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Student, looking forward to early retirement
Old 06-15-2012, 07:09 PM   #1
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Student, looking forward to early retirement

So, hi everyone.

I'm a 25 year old student, set to graduate in 2013. I'm a big Mr. Money Mustache reader, but just found these forums a week ago and have been lurking ever since. Anyway, my optimistic goal is to be retired by 2023 (e.g., 10 years after I start working). I'm going into a pretty lucrative field (actuary), I'm frugal, and my spouse is on board with frugality/early retirement.

Actuaries start out making $50-$60k, with lots of growth potential ($5k+ a year, if you pass your exams). I can't really calculate future expenses yet, as I'm living with my parents to save money until I'm out of school, and I haven't really been on my own for a significant period of time. Plus, I don't think I have a decent way of estimating some significant costs that will arise, e.g. children, so we'll see how that goal evolves over the years.

Anyway, I didn't have any particular questions, just making an introduction. Hi there!
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Old 06-15-2012, 08:01 PM   #2
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Welcome, glad you found us.

Statistically, what so you think your chances are of retiring in 10 years?
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Old 06-15-2012, 08:27 PM   #3
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Welcome. It was at age 25 that I too made a conscious decision that I would lead a lifestyle that would enable me to retire early. I'm 10.5 months away from achieving my goal. As others will tell you, don't forget to live your life en route to FIRE.
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Old 06-15-2012, 09:19 PM   #4
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Travelover,

It's hard to tell how statistically likely I am to retire in 10 years, but based on some crude pro forma's I've done, it looks like I'll be able to put away about $40,000/year into investments. That will increase as my salary increases (actuaries have lots of upward salary potential as they accrue credentials). My spouse makes enough to pay for our future combined expenses, so all of my earnings minus taxes/401k will be investable. I'm planning to use the standard index fund stock/bond mix as the primary investment vehicle, probably 80/20 or 60/40 stock/bond, probably all with Vanguard. We're pretty frugal, and we could probably live off $30,000-$40,000/year, which is 4% of $750,000-$1,000,000, respectively.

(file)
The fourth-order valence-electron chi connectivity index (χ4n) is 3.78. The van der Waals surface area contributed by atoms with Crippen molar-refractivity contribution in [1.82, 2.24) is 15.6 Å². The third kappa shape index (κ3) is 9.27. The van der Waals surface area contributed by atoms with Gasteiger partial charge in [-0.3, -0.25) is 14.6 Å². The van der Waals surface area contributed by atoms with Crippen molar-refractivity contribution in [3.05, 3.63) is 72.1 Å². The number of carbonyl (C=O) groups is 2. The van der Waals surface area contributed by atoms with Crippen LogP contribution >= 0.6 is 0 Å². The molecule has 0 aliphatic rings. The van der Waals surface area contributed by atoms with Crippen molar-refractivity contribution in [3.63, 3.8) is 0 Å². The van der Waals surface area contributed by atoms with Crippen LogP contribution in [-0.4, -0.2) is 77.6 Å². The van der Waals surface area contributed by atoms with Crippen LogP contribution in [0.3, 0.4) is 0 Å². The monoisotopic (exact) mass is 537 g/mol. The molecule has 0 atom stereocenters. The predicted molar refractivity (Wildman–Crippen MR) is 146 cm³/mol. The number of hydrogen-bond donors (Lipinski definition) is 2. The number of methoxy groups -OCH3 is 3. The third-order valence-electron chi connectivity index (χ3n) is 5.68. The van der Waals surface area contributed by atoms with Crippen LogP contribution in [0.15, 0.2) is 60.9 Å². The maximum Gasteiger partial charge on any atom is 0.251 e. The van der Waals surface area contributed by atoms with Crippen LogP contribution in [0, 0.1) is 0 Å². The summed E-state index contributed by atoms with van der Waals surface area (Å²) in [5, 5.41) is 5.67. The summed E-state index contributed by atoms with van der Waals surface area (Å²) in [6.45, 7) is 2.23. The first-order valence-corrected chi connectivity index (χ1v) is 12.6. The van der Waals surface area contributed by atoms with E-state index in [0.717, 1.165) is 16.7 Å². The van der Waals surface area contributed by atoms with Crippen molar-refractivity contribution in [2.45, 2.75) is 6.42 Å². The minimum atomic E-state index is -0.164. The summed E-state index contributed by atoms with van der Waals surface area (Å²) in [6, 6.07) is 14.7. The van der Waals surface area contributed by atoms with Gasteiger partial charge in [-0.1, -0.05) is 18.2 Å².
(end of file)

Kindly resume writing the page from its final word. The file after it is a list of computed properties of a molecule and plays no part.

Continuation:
But, there are a lot of 'ifs' in there, and it really seems too speculative to say for sure, given that I'm not even graduated yet.
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Old 06-15-2012, 10:17 PM   #5
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Welcome,

I'd ask why you want to retire from a carreer you haven't started yet? Ask yourself why you don't want a 20-40 year carreer doing something you like (and if you don't want to work as an actuary, I'm sure you can find other opportunities). When you are young, you have to earn a living and it works out best if you enjoy what you do.

It may optimitsic to think you can retire in ten years at 35 and try to live for 60 years from a portfolio of $750-1000K, possibly with new expenses (ie. children). To be honest, I wouldn't have tried to live childless on $35-40K at age 60.

Since you don't live independently, you may not be able to make a realistic budget when you don't have hard numbers from which to extrapolate. I'd wait until I'd done a few years living independently before I had a lot of faith in my expense numbers.

The 4% rule is for a 30 year retirement, 60 years might require different assumptions. As an actuary, you are far more capable than me of determining a 60 year SWR. I'd suggest you run the numbers.

That said, I can't fault you wanting to be frugal, get to FI, and live life on your terms, but I think it needs a bit more thought than you have given it shared with us.

That rant over, not wanting to rain on your parade, I'm sure you'll be FI (and ER if you determine that's for you) before your peers.

ENJOY
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Old 06-15-2012, 11:00 PM   #6
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Perhaps my terminology is a little misleading; I should be using FI instead of ER. Basically, I want to get to a point where my investments generate enough income to cover my expenses, and I don't need work to subsist. I am actually very excited about my career choice, and want to use FI to have the freedom to, for example, negotiate for a shorter work week or transition from full-time work to part-time consulting. And you're right--there's just too much up in the air to put any serious faith in the calculations.
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Old 06-15-2012, 11:15 PM   #7
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Now, to me, that's an admirable goal, and it may be achievable. Just don't short-change yourself during your youth to fund an old age you may not live to see, in other words spend enough to enjoy your youth, you won't get a second chance.
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Old 06-16-2012, 05:52 AM   #8
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I think you're looking at the wrong end of the equation.